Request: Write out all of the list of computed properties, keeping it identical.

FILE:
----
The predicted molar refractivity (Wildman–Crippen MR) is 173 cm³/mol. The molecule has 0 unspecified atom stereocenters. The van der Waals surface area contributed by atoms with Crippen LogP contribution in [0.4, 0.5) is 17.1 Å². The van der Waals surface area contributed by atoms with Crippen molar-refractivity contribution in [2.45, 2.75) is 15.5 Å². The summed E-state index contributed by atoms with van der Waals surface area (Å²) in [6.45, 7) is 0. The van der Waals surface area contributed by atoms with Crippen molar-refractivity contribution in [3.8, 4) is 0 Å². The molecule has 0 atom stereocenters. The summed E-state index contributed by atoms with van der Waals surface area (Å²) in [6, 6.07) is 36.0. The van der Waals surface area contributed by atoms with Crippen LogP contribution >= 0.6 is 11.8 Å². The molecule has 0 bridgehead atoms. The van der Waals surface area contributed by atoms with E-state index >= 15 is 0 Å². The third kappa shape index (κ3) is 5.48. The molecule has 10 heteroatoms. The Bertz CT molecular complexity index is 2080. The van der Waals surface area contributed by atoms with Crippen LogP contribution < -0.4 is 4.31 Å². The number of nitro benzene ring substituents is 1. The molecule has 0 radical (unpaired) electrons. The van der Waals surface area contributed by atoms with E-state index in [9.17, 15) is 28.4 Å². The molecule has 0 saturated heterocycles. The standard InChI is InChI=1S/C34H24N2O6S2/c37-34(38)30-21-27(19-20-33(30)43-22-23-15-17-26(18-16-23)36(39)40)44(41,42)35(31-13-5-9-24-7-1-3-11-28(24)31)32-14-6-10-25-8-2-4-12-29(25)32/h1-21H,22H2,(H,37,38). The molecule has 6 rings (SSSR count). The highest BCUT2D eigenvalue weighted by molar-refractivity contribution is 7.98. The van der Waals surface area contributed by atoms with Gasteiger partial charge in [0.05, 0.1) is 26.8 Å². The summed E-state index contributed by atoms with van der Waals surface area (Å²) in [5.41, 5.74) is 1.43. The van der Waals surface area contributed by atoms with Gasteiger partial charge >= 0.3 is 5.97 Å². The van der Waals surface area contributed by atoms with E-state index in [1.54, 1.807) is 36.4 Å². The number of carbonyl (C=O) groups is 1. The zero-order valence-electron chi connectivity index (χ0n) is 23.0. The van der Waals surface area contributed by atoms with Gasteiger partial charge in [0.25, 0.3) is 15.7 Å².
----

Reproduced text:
The predicted molar refractivity (Wildman–Crippen MR) is 173 cm³/mol. The molecule has 0 unspecified atom stereocenters. The van der Waals surface area contributed by atoms with Crippen LogP contribution in [0.4, 0.5) is 17.1 Å². The van der Waals surface area contributed by atoms with Crippen molar-refractivity contribution in [2.45, 2.75) is 15.5 Å². The summed E-state index contributed by atoms with van der Waals surface area (Å²) in [6.45, 7) is 0. The van der Waals surface area contributed by atoms with Crippen molar-refractivity contribution in [3.8, 4) is 0 Å². The molecule has 0 atom stereocenters. The summed E-state index contributed by atoms with van der Waals surface area (Å²) in [6, 6.07) is 36.0. The van der Waals surface area contributed by atoms with Crippen LogP contribution >= 0.6 is 11.8 Å². The molecule has 0 bridgehead atoms. The van der Waals surface area contributed by atoms with E-state index >= 15 is 0 Å². The third kappa shape index (κ3) is 5.48. The molecule has 10 heteroatoms. The Bertz CT molecular complexity index is 2080. The van der Waals surface area contributed by atoms with Crippen LogP contribution < -0.4 is 4.31 Å². The number of nitro benzene ring substituents is 1. The molecule has 0 radical (unpaired) electrons. The van der Waals surface area contributed by atoms with E-state index in [9.17, 15) is 28.4 Å². The molecule has 0 saturated heterocycles. The standard InChI is InChI=1S/C34H24N2O6S2/c37-34(38)30-21-27(19-20-33(30)43-22-23-15-17-26(18-16-23)36(39)40)44(41,42)35(31-13-5-9-24-7-1-3-11-28(24)31)32-14-6-10-25-8-2-4-12-29(25)32/h1-21H,22H2,(H,37,38). The molecule has 6 rings (SSSR count). The highest BCUT2D eigenvalue weighted by molar-refractivity contribution is 7.98. The van der Waals surface area contributed by atoms with Gasteiger partial charge in [0.05, 0.1) is 26.8 Å². The summed E-state index contributed by atoms with van der Waals surface area (Å²) in [5.41, 5.74) is 1.43. The van der Waals surface area contributed by atoms with Gasteiger partial charge >= 0.3 is 5.97 Å². The van der Waals surface area contributed by atoms with E-state index in [1.54, 1.807) is 36.4 Å². The number of carbonyl (C=O) groups is 1. The zero-order valence-electron chi connectivity index (χ0n) is 23.0. The van der Waals surface area contributed by atoms with Gasteiger partial charge in [0.25, 0.3) is 15.7 Å².